In these days of instantly accessible platforms via apps on our phone, we can check the value of our portfolio daily. Some people have admitted checking the values of their funds throughout the day, which is especially weird if they’re investing in funds which are only priced once a day – the value literally will not change except at close of each day.
But if you’re investing – as you should be – for multiple years, then why check the values each day? Why do that when it’s an irrelevantly short timescale? The answer is because it becomes a habit.
We wake up, we check email, Facebook, Instagram and Twitter, then we check the value of our portfolio. It’s just a thing that we do. Or is that just me?! I think not. Checking the values too frequently is a bad idea, so take the app off your phone. Just delete it.
This forces you to check less frequently. Maybe you have to fire up your laptop to check, which might be more of a hassle. It also means you’re less likely to do something stupid because the markets tanked the previous day. You have put in place a framework for nudging towards good – or at least better – behaviour.
Another framework you can build in is a reflection period before making any decisions regarding your investments. If you’re prone to jumping onto your platform to make some changes to your portfolio after reading or watching something with a negative outlook for markets, then decide that you will always wait at least 24 hours, and ideally at least 48 hours before making a judgement.
As a minimum, sleep on the decision and see how you feel in the morning. I’m of the view that you should rarely, if ever, change your investments – set them and forget them. Don’t make financial decisions after a bottle of wine. Only make fund switches on the weekend. These are the kinds of framework rules you can make for yourself. You’ve just gotta stick to them.
Don’t EVER get Comfortable
One of the biases mentioned above is confirmation bias, the tendency to seek out information that confirms our own fiercely-held points of view, rather than challenging them. Don’t let that happen to you. Instead make a point of actively challenging your own beliefs.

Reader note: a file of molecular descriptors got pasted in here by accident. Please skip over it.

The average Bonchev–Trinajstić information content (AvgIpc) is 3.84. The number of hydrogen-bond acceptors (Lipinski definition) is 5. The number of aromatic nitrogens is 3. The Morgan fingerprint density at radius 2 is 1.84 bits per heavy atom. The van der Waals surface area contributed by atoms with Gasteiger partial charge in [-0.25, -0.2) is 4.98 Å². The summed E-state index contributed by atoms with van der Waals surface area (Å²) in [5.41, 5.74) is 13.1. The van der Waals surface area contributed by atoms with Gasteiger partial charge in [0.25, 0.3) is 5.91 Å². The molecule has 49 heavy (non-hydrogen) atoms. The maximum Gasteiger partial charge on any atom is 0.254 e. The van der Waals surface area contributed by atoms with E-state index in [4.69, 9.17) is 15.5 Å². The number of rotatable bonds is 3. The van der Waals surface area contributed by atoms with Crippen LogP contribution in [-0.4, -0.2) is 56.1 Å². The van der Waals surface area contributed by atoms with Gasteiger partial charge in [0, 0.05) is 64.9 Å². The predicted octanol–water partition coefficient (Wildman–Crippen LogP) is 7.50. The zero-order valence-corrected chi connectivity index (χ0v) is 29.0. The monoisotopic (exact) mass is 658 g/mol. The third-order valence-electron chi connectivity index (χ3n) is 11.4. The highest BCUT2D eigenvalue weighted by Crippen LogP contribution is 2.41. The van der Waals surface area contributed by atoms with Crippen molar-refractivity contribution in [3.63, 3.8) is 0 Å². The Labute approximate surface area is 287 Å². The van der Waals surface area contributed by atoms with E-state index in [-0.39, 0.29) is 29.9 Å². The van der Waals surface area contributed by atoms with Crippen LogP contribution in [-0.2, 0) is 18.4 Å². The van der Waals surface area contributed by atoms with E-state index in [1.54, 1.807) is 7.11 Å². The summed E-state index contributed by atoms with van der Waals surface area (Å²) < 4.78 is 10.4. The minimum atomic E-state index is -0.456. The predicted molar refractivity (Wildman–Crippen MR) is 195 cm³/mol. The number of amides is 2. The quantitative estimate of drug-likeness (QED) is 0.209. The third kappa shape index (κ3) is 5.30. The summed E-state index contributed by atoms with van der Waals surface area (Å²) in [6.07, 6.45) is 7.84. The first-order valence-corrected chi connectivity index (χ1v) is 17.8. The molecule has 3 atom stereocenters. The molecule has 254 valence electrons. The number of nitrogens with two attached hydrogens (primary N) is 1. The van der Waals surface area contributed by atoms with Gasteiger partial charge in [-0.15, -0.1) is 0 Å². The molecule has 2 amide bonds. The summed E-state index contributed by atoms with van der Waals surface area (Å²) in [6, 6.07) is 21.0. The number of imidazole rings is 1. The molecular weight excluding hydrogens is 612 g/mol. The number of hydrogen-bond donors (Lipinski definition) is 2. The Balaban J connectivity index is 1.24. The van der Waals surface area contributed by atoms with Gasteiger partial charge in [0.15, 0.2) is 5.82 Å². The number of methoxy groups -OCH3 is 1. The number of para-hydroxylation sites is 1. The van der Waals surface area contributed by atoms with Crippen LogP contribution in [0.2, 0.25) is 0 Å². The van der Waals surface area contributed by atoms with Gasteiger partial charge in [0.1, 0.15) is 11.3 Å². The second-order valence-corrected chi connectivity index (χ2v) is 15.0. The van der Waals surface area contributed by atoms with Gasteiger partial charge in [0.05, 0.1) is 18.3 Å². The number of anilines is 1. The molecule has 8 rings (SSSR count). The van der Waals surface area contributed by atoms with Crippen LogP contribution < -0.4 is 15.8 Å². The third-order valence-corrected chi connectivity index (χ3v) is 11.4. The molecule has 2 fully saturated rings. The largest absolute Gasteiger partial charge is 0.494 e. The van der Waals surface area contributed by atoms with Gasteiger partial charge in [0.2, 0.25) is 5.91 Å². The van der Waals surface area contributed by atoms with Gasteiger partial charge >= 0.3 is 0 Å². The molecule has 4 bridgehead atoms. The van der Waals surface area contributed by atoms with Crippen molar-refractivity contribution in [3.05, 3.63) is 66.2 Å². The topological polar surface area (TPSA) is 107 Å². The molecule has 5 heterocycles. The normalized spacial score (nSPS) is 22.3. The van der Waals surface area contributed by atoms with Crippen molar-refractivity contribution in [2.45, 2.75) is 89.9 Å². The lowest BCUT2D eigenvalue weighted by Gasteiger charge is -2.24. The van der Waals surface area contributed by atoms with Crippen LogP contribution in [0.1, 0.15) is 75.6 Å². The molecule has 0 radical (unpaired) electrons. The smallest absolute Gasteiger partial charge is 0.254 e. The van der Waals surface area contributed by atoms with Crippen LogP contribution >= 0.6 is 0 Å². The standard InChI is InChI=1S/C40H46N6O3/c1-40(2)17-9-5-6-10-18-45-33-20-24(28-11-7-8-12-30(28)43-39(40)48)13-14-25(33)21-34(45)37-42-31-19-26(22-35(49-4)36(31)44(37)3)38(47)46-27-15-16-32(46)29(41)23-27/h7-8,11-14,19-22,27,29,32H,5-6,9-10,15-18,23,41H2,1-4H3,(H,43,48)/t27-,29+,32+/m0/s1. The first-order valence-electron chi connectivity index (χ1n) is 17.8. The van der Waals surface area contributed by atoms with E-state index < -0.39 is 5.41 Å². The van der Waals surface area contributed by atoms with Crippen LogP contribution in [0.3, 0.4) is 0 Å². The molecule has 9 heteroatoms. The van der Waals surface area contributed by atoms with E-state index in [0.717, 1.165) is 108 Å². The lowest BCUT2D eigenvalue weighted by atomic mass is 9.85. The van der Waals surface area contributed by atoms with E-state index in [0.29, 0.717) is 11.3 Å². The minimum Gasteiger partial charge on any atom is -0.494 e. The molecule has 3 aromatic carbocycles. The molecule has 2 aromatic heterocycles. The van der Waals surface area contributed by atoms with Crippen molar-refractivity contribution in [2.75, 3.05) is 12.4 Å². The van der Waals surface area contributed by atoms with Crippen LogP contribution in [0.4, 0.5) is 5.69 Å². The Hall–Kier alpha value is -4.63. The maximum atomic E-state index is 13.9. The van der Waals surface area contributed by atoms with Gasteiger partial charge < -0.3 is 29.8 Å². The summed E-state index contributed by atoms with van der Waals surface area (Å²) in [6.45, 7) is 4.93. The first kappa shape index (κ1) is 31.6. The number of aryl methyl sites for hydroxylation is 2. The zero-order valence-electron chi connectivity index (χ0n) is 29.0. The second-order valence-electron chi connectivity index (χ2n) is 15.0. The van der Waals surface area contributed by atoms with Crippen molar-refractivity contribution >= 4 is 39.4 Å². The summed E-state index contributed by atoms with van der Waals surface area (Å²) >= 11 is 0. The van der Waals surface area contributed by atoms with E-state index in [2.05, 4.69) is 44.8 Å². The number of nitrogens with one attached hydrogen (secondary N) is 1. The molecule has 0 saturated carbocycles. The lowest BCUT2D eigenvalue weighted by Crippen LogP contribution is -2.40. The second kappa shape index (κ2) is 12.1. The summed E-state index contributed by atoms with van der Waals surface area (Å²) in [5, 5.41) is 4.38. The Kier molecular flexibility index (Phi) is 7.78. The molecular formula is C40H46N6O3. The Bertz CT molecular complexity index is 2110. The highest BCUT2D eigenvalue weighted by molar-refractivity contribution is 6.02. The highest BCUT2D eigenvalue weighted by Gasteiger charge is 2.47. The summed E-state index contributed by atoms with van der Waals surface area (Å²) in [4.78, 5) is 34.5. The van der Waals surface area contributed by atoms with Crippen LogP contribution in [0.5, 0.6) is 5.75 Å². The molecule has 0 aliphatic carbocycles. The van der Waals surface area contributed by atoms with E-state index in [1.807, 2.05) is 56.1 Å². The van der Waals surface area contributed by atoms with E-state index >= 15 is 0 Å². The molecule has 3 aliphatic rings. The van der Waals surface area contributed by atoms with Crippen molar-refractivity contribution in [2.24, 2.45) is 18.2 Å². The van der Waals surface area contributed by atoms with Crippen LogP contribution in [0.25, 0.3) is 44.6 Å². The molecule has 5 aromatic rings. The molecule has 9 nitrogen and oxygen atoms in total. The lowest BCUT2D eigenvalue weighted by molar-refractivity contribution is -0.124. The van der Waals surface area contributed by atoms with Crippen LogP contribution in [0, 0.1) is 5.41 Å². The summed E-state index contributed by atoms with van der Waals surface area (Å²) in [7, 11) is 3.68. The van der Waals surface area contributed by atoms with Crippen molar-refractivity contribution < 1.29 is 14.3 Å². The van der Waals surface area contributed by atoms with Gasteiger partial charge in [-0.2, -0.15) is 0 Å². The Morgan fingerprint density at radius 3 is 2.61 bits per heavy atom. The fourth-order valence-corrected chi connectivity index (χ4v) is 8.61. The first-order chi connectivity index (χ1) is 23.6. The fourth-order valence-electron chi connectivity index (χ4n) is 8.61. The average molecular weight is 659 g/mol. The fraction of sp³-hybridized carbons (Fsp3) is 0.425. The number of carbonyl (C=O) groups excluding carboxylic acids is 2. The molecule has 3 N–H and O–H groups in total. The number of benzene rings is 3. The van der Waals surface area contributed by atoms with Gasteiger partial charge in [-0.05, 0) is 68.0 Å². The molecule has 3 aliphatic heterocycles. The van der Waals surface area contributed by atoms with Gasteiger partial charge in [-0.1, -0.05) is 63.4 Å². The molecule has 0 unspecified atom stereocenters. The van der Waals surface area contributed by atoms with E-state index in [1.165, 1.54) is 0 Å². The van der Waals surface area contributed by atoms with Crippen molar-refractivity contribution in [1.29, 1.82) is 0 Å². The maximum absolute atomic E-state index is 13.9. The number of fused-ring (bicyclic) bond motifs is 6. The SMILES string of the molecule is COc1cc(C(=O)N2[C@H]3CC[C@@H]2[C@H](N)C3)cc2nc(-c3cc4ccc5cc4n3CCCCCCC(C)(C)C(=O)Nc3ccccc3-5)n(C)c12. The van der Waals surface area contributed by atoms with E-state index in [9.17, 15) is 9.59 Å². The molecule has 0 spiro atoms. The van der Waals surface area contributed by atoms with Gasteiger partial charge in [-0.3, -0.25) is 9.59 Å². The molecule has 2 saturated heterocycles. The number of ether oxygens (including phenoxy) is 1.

I think we need to cultivate humility when it comes to money. Money is a much bigger thing than we can ever imagine. Markets are fundamentally unknowable. You don’t have an angle that others incredibly just haven’t found yet.
Humility coupled with a drive to improve ourselves is a powerful thing, we just need to not get comfortable with where we are. The second we settle for our current level of understanding; something will come and test us.
One of the wisest things I’ve ever had said to me was from a pastor at my church when I was newly married. He was teaching that it takes work to stick at a marriage for 50 years or more and that temptation, in this context infidelity, is always present.
It can be easy to say ‘Well, I’ll never be tempted to infidelity’ just as it’s easy to say ‘I’ll never make a stupid investing decision’. His words to me were: ‘An unguarded strength is a double weakness’. In other words, wherever you think you are strong, and so don’t feel the need to shore up your defences, and hence by definition, those are the weak points, and that’s where trouble will strike.
Easily my favourite book of the last ten years is ‘Ego is the Enemy’ by Ryan Holiday. I’m committed to reading it every year for the rest of my life – it’s that good. It is filled with short chapters of times in history where the ego of key players led them to make sometimes catastrophic mistakes, and others where an ego held in check led to a good outcome. I highly recommend it.
Understand your own limitations and stay humble. Pursue greater knowledge on this extremely important subject. Don’t ever get comfortable, and commit to a lifetime of learning, rather than settling or getting comfortable, it’ll take a lifetime. Accept that, realise you’ll make mistakes on the way, and commit to learning from them.